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Prince Harry lost the Sussex brand “core supporters” after turning into a “figure of ridicule” with a series of controversial claims made in his biography, expert Jack Royston suggested. The Duke of Sussex included awkward anecdotes about life as a royal, including a bizarre tale about using the same cream Princess Diana used for her hands to heal his frostbitten penis. Royston noted Spare had come out at a time when pro-Sussex members of the public already began to question Prince Harry and Meghan Markle‘s veracity.

He said: “This, for me, felt like it came on the back of an era where there were some smaller tell-tale signs that some people in America were starting to view Harry and Meghan a little bit differently and maybe a little bit less sympathetically.

“Maybe, still ultimately supporting them but perhaps asking more questions than there had been in the aftermath of Oprah.

“One of the big things after the Netflix documentary in December was that some major publications, like Variety for example, were questioning whether Harry and Meghan needed to leave their royal story behind and start saying something new, creating a new brand that had nothing to do with the life they left behind.

“Now, take that position and throw in a couple of major revelations from the publicity that Harry did around the book—including him saying that he and Meghan never accused the Royal Family of racism—and I can fully believe that there might be a contingent of the softer support that Harry and Meghan had in America, that might have been starting to waver before this Elizabeth Arden cream frostbite story came about.”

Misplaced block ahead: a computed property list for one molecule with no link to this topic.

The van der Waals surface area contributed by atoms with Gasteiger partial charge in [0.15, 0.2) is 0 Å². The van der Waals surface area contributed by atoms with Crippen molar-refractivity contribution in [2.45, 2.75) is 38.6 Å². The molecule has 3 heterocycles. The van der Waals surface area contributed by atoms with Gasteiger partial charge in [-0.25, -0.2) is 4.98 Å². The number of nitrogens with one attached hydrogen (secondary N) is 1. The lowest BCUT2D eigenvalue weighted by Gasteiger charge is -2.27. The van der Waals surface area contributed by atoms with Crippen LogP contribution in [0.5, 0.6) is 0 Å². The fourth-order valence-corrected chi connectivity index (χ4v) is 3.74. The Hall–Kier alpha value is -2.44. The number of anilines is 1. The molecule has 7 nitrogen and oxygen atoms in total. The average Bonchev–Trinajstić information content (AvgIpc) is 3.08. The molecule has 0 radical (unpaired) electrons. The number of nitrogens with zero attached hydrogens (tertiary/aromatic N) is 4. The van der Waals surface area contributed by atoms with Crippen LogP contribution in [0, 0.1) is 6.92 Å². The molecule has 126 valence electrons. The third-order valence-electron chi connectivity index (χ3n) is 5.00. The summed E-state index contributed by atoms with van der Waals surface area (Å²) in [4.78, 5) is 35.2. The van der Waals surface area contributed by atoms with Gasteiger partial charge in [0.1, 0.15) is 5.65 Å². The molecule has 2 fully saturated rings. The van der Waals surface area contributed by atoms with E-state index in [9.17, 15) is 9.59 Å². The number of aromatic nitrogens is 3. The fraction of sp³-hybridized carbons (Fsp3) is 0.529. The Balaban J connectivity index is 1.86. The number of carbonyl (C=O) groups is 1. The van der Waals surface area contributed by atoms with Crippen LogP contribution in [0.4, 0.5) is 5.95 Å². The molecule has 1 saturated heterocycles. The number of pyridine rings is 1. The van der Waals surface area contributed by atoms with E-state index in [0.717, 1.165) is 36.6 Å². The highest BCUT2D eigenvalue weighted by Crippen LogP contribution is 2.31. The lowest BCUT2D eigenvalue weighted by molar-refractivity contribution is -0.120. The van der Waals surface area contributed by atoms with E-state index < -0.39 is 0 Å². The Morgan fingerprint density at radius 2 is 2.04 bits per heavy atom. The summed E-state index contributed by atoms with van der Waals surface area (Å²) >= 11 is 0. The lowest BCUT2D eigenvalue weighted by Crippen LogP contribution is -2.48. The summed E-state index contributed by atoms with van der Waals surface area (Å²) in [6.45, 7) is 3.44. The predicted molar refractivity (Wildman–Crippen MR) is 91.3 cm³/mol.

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The Newsweek royal correspondent told The Royal Report podcast recent polling had shown a significant drop in support for the couple in the 18 to 24-year-old demographic.

He suggested the anecdote of the cream could have contributed to the swing in opinion as even celebrities previously showing support to the couple had turned on them.

Royston added: “What appears to have happened since that story emerged was that Harry became a figure of ridicule

“Where does this leave them? It seems that this trend exists across all age groups, so includes their core support of 18- to 24-year-olds, which is where so much of their content has been aimed. It also exists across gender lines.

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“He has been mocked by a wide variety of people, including Jimmy Kimmel several times, Jimmy Fallon and others as well, including at the Critics’ Choice Awards live on stage, and the end result appears to be that maybe some of those people who were wavering before and unsure whether their support was starting to ebb and flow away, have turned against

“Harry and, it would seem, Meghan, too. Meghan, obviously her Archetypes podcast had a very strong feminist message.

“She really branded herself for many years as a feminist activist and campaigner, but she is no more likely to be seen positively by women than men.”

An Ipsos Mori poll conducted following the release of Spare found half of the respondents held an “unfavourable” view of the Duke of Sussex.

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The result marked a 20-percentage drop to the near 70 percent of people who backed Prince Harry before he and Meghan Markle stepped down from their royal roles n 2019.

The Duke also experience a seven percentile point drop in favour between December 2022 and January 2023.

Despite the drop in popularity he experienced, Prince Harry still saw his memoir become the fastest-selling nonfiction book in history.